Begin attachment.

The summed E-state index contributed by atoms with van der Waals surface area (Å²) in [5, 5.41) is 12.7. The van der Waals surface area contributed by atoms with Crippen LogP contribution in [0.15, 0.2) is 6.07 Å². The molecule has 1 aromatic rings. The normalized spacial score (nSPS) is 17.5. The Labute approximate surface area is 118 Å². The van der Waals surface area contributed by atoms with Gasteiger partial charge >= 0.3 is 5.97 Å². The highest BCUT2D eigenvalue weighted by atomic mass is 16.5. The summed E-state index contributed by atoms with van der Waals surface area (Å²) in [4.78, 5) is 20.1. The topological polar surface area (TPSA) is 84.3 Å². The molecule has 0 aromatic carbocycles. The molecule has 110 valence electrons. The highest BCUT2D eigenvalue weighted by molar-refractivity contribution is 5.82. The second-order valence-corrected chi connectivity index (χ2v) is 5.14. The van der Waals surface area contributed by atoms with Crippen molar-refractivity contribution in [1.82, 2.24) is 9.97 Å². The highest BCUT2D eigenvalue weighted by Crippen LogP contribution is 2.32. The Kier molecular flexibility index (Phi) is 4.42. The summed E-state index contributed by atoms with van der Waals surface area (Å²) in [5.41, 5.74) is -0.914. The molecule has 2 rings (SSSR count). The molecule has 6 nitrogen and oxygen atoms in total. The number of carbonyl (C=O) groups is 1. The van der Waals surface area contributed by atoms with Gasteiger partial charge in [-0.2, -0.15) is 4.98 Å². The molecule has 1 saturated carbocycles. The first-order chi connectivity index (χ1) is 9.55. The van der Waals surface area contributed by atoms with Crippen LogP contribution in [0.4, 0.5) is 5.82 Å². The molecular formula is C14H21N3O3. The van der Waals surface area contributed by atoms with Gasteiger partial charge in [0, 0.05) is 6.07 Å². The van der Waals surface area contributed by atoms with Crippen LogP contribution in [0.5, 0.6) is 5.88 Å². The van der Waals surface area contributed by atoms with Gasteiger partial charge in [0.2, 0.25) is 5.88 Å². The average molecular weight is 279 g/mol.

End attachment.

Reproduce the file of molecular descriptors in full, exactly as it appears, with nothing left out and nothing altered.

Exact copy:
The summed E-state index contributed by atoms with van der Waals surface area (Å²) in [5, 5.41) is 12.7. The van der Waals surface area contributed by atoms with Crippen LogP contribution in [0.15, 0.2) is 6.07 Å². The molecule has 1 aromatic rings. The normalized spacial score (nSPS) is 17.5. The Labute approximate surface area is 118 Å². The van der Waals surface area contributed by atoms with Gasteiger partial charge >= 0.3 is 5.97 Å². The highest BCUT2D eigenvalue weighted by atomic mass is 16.5. The summed E-state index contributed by atoms with van der Waals surface area (Å²) in [4.78, 5) is 20.1. The topological polar surface area (TPSA) is 84.3 Å². The molecule has 0 aromatic carbocycles. The molecule has 110 valence electrons. The highest BCUT2D eigenvalue weighted by molar-refractivity contribution is 5.82. The second-order valence-corrected chi connectivity index (χ2v) is 5.14. The van der Waals surface area contributed by atoms with Crippen molar-refractivity contribution in [1.82, 2.24) is 9.97 Å². The highest BCUT2D eigenvalue weighted by Crippen LogP contribution is 2.32. The Kier molecular flexibility index (Phi) is 4.42. The summed E-state index contributed by atoms with van der Waals surface area (Å²) in [5.41, 5.74) is -0.914. The molecule has 2 rings (SSSR count). The molecule has 6 nitrogen and oxygen atoms in total. The number of carbonyl (C=O) groups is 1. The van der Waals surface area contributed by atoms with Gasteiger partial charge in [-0.2, -0.15) is 4.98 Å². The molecule has 1 saturated carbocycles. The first-order chi connectivity index (χ1) is 9.55. The van der Waals surface area contributed by atoms with Crippen LogP contribution in [0.4, 0.5) is 5.82 Å². The molecular formula is C14H21N3O3. The van der Waals surface area contributed by atoms with Gasteiger partial charge in [0, 0.05) is 6.07 Å². The van der Waals surface area contributed by atoms with Crippen LogP contribution in [0.5, 0.6) is 5.88 Å². The van der Waals surface area contributed by atoms with Gasteiger partial charge in [0.2, 0.25) is 5.88 Å². The average molecular weight is 279 g/mol.